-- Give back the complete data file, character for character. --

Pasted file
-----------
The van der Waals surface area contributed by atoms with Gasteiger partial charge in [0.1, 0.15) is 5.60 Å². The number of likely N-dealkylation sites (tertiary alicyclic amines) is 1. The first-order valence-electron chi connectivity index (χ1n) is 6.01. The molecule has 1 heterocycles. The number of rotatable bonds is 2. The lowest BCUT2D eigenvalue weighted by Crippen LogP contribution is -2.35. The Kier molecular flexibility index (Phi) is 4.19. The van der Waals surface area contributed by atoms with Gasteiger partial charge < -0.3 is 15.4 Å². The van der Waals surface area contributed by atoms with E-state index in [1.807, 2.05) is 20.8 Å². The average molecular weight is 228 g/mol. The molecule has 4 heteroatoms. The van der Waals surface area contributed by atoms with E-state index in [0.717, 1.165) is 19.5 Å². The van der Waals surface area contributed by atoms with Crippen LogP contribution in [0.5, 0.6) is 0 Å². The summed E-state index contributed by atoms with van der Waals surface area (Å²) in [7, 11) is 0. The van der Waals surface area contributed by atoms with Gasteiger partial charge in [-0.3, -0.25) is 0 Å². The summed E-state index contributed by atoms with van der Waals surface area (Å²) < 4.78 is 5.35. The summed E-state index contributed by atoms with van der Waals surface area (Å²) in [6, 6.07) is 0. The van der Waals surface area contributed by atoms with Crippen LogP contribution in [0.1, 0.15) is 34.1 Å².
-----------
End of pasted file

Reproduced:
The van der Waals surface area contributed by atoms with Gasteiger partial charge in [0.1, 0.15) is 5.60 Å². The number of likely N-dealkylation sites (tertiary alicyclic amines) is 1. The first-order valence-electron chi connectivity index (χ1n) is 6.01. The molecule has 1 heterocycles. The number of rotatable bonds is 2. The lowest BCUT2D eigenvalue weighted by Crippen LogP contribution is -2.35. The Kier molecular flexibility index (Phi) is 4.19. The van der Waals surface area contributed by atoms with Gasteiger partial charge < -0.3 is 15.4 Å². The van der Waals surface area contributed by atoms with E-state index in [1.807, 2.05) is 20.8 Å². The average molecular weight is 228 g/mol. The molecule has 4 heteroatoms. The van der Waals surface area contributed by atoms with E-state index in [0.717, 1.165) is 19.5 Å². The van der Waals surface area contributed by atoms with Crippen LogP contribution in [0.5, 0.6) is 0 Å². The summed E-state index contributed by atoms with van der Waals surface area (Å²) in [7, 11) is 0. The van der Waals surface area contributed by atoms with Gasteiger partial charge in [-0.3, -0.25) is 0 Å². The summed E-state index contributed by atoms with van der Waals surface area (Å²) < 4.78 is 5.35. The summed E-state index contributed by atoms with van der Waals surface area (Å²) in [6, 6.07) is 0. The van der Waals surface area contributed by atoms with Crippen LogP contribution in [0.1, 0.15) is 34.1 Å².